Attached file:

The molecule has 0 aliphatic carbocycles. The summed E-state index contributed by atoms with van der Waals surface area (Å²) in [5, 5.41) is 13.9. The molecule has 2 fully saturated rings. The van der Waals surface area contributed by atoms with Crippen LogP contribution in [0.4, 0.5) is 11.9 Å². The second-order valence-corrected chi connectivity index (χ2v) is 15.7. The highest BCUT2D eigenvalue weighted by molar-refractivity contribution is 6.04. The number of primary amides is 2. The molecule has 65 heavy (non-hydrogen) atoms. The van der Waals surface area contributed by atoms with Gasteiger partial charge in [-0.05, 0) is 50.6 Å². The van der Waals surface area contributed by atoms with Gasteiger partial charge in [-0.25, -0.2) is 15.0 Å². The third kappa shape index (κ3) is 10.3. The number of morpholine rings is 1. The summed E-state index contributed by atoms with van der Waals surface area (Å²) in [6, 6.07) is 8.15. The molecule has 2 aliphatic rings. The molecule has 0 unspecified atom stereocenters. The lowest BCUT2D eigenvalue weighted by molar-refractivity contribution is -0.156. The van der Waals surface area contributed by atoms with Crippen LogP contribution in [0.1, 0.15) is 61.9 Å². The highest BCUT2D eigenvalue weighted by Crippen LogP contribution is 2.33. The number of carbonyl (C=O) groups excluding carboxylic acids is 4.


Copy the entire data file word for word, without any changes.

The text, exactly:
The molecule has 0 aliphatic carbocycles. The summed E-state index contributed by atoms with van der Waals surface area (Å²) in [5, 5.41) is 13.9. The molecule has 2 fully saturated rings. The van der Waals surface area contributed by atoms with Crippen LogP contribution in [0.4, 0.5) is 11.9 Å². The second-order valence-corrected chi connectivity index (χ2v) is 15.7. The highest BCUT2D eigenvalue weighted by molar-refractivity contribution is 6.04. The number of primary amides is 2. The molecule has 65 heavy (non-hydrogen) atoms. The van der Waals surface area contributed by atoms with Gasteiger partial charge in [-0.05, 0) is 50.6 Å². The van der Waals surface area contributed by atoms with Gasteiger partial charge in [-0.25, -0.2) is 15.0 Å². The third kappa shape index (κ3) is 10.3. The number of morpholine rings is 1. The summed E-state index contributed by atoms with van der Waals surface area (Å²) in [6, 6.07) is 8.15. The molecule has 2 aliphatic rings. The molecule has 0 unspecified atom stereocenters. The lowest BCUT2D eigenvalue weighted by molar-refractivity contribution is -0.156. The van der Waals surface area contributed by atoms with Crippen LogP contribution in [0.1, 0.15) is 61.9 Å². The highest BCUT2D eigenvalue weighted by Crippen LogP contribution is 2.33. The number of carbonyl (C=O) groups excluding carboxylic acids is 4.